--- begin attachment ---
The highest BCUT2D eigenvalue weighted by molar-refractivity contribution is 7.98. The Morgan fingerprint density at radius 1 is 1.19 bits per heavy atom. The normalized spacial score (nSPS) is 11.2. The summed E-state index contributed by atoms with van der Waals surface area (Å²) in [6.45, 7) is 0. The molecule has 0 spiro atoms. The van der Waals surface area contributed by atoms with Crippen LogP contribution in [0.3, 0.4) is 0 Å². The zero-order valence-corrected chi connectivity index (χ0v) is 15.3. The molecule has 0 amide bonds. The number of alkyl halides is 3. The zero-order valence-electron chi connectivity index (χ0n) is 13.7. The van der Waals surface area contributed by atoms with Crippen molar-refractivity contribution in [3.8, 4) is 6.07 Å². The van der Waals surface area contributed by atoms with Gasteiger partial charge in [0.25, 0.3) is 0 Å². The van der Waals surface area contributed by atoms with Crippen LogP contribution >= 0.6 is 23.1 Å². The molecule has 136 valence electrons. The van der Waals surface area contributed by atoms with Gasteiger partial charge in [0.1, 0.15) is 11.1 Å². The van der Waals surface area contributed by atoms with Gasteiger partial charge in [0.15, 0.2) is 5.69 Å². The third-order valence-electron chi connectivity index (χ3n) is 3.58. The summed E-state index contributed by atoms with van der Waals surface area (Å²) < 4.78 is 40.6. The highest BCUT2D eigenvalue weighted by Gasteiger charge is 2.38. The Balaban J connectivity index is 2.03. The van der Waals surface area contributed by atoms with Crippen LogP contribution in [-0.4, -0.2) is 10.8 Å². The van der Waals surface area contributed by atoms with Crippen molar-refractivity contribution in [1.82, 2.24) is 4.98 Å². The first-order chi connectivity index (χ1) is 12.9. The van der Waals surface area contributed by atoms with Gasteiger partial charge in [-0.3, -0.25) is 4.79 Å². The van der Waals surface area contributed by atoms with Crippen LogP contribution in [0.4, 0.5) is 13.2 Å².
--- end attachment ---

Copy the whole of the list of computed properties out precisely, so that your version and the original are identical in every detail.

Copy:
The highest BCUT2D eigenvalue weighted by molar-refractivity contribution is 7.98. The Morgan fingerprint density at radius 1 is 1.19 bits per heavy atom. The normalized spacial score (nSPS) is 11.2. The summed E-state index contributed by atoms with van der Waals surface area (Å²) in [6.45, 7) is 0. The molecule has 0 spiro atoms. The van der Waals surface area contributed by atoms with Crippen LogP contribution in [0.3, 0.4) is 0 Å². The zero-order valence-corrected chi connectivity index (χ0v) is 15.3. The molecule has 0 amide bonds. The number of alkyl halides is 3. The zero-order valence-electron chi connectivity index (χ0n) is 13.7. The van der Waals surface area contributed by atoms with Crippen molar-refractivity contribution in [3.8, 4) is 6.07 Å². The van der Waals surface area contributed by atoms with Gasteiger partial charge in [0.25, 0.3) is 0 Å². The van der Waals surface area contributed by atoms with Crippen LogP contribution >= 0.6 is 23.1 Å². The molecule has 136 valence electrons. The van der Waals surface area contributed by atoms with Gasteiger partial charge in [0.1, 0.15) is 11.1 Å². The van der Waals surface area contributed by atoms with Gasteiger partial charge in [0.15, 0.2) is 5.69 Å². The third-order valence-electron chi connectivity index (χ3n) is 3.58. The summed E-state index contributed by atoms with van der Waals surface area (Å²) < 4.78 is 40.6. The highest BCUT2D eigenvalue weighted by Gasteiger charge is 2.38. The Balaban J connectivity index is 2.03. The van der Waals surface area contributed by atoms with Crippen LogP contribution in [-0.4, -0.2) is 10.8 Å². The van der Waals surface area contributed by atoms with Crippen molar-refractivity contribution in [1.82, 2.24) is 4.98 Å². The first-order chi connectivity index (χ1) is 12.9. The van der Waals surface area contributed by atoms with Gasteiger partial charge in [-0.3, -0.25) is 4.79 Å². The van der Waals surface area contributed by atoms with Crippen LogP contribution in [0.4, 0.5) is 13.2 Å².